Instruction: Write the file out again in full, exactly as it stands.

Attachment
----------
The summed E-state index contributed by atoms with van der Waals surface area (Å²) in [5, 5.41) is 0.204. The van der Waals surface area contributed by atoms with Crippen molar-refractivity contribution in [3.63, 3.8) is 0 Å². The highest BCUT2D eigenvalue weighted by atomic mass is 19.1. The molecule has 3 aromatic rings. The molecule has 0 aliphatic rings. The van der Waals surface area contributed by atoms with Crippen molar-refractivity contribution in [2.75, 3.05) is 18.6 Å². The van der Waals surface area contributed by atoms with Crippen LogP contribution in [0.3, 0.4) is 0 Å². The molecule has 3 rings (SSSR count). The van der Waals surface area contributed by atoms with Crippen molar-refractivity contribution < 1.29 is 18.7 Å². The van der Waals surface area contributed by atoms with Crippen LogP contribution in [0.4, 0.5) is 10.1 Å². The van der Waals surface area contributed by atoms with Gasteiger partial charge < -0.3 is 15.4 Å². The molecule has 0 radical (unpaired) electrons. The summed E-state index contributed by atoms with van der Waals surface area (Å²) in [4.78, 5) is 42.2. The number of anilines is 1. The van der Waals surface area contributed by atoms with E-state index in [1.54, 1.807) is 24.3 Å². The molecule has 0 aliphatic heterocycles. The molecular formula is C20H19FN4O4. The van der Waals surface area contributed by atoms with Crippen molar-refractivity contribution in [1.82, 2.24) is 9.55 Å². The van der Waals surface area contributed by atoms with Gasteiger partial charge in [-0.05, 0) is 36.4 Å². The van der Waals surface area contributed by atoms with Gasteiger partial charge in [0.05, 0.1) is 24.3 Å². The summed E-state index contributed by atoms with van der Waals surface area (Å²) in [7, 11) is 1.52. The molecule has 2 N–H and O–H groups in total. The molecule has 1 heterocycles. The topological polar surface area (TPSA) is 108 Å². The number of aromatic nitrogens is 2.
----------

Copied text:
The summed E-state index contributed by atoms with van der Waals surface area (Å²) in [5, 5.41) is 0.204. The van der Waals surface area contributed by atoms with Crippen molar-refractivity contribution in [3.63, 3.8) is 0 Å². The highest BCUT2D eigenvalue weighted by atomic mass is 19.1. The molecule has 3 aromatic rings. The molecule has 0 aliphatic rings. The van der Waals surface area contributed by atoms with Crippen molar-refractivity contribution in [2.75, 3.05) is 18.6 Å². The van der Waals surface area contributed by atoms with Crippen LogP contribution in [0.3, 0.4) is 0 Å². The molecule has 3 rings (SSSR count). The van der Waals surface area contributed by atoms with Crippen molar-refractivity contribution < 1.29 is 18.7 Å². The van der Waals surface area contributed by atoms with Crippen LogP contribution in [0.4, 0.5) is 10.1 Å². The van der Waals surface area contributed by atoms with Gasteiger partial charge < -0.3 is 15.4 Å². The molecule has 0 radical (unpaired) electrons. The summed E-state index contributed by atoms with van der Waals surface area (Å²) in [4.78, 5) is 42.2. The number of anilines is 1. The van der Waals surface area contributed by atoms with E-state index in [1.54, 1.807) is 24.3 Å². The molecule has 0 aliphatic heterocycles. The molecular formula is C20H19FN4O4. The van der Waals surface area contributed by atoms with Crippen molar-refractivity contribution in [1.82, 2.24) is 9.55 Å². The van der Waals surface area contributed by atoms with Gasteiger partial charge in [-0.05, 0) is 36.4 Å². The van der Waals surface area contributed by atoms with Gasteiger partial charge in [0.05, 0.1) is 24.3 Å². The summed E-state index contributed by atoms with van der Waals surface area (Å²) in [7, 11) is 1.52. The molecule has 2 N–H and O–H groups in total. The molecule has 1 heterocycles. The topological polar surface area (TPSA) is 108 Å². The number of aromatic nitrogens is 2.